The Toarcian Oceanic Anoxic Event in the Ionian Zone, Greece
Kafousia et al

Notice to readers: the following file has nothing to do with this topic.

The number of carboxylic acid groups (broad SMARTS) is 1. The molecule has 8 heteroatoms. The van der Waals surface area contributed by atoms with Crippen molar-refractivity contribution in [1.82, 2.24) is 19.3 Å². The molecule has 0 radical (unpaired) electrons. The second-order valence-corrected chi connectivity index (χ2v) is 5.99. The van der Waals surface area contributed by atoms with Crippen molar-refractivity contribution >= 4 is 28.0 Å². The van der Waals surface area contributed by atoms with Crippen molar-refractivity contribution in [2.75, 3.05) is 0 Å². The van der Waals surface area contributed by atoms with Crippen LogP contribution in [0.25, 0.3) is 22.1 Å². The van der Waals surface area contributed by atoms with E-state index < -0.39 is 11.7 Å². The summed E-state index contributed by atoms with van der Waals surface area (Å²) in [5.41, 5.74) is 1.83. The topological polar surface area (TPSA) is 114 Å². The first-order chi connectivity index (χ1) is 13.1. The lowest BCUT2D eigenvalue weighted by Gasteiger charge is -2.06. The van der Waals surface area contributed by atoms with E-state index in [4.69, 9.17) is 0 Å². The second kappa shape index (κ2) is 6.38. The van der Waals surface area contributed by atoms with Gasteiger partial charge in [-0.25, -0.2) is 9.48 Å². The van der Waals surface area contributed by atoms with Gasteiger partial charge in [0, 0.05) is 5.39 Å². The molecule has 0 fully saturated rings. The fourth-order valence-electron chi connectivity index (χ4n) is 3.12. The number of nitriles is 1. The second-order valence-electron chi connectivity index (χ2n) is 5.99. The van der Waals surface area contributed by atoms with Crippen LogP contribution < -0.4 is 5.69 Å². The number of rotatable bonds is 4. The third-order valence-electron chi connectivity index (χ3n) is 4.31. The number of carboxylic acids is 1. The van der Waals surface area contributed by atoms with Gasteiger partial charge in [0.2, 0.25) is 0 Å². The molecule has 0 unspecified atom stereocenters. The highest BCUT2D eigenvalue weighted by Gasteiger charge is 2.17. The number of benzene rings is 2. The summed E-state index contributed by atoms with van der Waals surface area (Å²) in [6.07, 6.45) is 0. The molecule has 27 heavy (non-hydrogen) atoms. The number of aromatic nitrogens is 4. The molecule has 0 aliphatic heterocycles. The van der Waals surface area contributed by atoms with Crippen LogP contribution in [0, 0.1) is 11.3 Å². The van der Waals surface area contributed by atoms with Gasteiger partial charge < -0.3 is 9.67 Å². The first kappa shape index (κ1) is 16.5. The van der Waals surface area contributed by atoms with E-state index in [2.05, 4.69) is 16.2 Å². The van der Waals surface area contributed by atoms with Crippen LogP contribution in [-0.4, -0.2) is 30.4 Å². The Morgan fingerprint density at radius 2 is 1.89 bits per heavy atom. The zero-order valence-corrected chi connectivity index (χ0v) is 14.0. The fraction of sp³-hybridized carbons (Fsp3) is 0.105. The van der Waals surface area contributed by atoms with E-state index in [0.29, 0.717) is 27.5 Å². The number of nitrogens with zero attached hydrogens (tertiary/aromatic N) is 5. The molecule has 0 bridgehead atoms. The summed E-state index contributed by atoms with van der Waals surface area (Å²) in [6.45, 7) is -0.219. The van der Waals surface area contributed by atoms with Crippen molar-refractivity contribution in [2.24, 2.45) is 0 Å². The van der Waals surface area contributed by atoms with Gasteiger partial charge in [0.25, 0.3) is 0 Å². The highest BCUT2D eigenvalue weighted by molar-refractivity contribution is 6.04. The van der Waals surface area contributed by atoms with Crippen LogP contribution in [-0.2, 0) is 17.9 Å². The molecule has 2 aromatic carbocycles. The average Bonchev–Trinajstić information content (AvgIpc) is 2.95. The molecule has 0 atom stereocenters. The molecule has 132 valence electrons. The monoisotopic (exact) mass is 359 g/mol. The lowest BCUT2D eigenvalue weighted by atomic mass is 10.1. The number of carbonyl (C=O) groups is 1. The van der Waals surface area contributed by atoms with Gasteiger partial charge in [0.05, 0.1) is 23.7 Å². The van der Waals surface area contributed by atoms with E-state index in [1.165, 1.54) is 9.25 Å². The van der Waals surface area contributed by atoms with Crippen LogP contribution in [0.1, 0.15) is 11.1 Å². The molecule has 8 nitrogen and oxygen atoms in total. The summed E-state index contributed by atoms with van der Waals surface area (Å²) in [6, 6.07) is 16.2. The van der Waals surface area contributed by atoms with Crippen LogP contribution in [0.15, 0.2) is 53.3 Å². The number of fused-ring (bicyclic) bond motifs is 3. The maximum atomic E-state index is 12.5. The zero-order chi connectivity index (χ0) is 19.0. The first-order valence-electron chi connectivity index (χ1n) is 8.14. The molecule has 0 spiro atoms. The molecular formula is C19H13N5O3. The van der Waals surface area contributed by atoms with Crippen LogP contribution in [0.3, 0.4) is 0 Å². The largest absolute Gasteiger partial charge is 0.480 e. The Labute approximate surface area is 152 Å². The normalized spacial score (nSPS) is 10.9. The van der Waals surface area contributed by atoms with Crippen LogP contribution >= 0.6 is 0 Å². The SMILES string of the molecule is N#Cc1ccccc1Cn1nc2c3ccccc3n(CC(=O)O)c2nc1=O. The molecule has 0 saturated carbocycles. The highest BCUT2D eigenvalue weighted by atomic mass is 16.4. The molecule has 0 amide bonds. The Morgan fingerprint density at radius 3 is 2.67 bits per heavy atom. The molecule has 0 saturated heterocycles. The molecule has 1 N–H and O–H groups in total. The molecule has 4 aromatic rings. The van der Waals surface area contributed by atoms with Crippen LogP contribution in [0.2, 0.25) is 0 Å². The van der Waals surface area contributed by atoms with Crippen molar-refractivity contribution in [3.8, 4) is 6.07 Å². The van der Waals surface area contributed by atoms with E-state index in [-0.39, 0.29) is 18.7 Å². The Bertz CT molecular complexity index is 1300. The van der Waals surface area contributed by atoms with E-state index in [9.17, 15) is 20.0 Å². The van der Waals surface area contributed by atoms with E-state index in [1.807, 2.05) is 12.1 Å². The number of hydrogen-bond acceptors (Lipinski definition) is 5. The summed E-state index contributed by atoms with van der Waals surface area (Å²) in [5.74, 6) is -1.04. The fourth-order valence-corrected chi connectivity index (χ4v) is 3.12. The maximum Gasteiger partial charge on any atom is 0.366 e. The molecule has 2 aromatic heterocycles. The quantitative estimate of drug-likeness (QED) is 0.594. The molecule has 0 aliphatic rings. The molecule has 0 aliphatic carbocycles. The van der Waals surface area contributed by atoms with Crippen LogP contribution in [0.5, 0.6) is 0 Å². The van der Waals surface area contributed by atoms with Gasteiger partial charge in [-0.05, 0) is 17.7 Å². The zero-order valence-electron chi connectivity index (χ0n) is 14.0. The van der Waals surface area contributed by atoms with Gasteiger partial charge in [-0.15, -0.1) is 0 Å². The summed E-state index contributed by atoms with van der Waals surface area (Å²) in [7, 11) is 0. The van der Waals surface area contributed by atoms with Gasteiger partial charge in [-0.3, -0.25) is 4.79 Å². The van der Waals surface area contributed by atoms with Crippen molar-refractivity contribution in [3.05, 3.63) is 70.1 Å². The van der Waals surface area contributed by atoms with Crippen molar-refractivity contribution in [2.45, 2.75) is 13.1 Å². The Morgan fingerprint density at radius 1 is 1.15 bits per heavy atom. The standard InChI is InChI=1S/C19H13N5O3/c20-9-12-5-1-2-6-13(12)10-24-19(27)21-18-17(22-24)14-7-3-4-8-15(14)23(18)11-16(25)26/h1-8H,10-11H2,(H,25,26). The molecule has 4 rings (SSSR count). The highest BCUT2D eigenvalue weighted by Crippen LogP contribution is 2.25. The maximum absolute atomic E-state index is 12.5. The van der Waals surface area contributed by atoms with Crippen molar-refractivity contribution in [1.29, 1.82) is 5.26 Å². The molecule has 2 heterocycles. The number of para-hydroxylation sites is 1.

The Early Jurassic was characterized by a global disturbance of the carbon cycle known as the Toarcian Oceanic Anoxic Event (T-OAE). This event is recorded worldwide by a negative excursion in marine and terrestrial carbon-isotope ratios, typically interrupting an overarching positive trend attributed to large-scale burial of marine organic matter under oxygen-depleted conditions. The negative excursion is attributed to introduction of isotopically light carbon into the ocean–atmosphere system. Three sections from the Ionian Zone in Greece have been analysed in terms of biostratigraphy, Total Organic Carbon (TOC), CaCO3, δ13Ccarb, δ18Ocarb and δ13Corg. On the basis of bio- and chemostratigraphy, the age of Pliensbachian–Toarcian formations from the Ionian Zone in Greece has been refined and the geochemical signature of the T-OAE recognized. All sections illustrate the characteristic negative excursion in carbon isotopes from both carbonates and organic matter and, in only one locality, a positive excursion has also been recorded. The recognition of the T-OAE in this part of the Tethyan continental margin offers additional information on the global impact and amplitude of this important Jurassic palaeoceanographic event.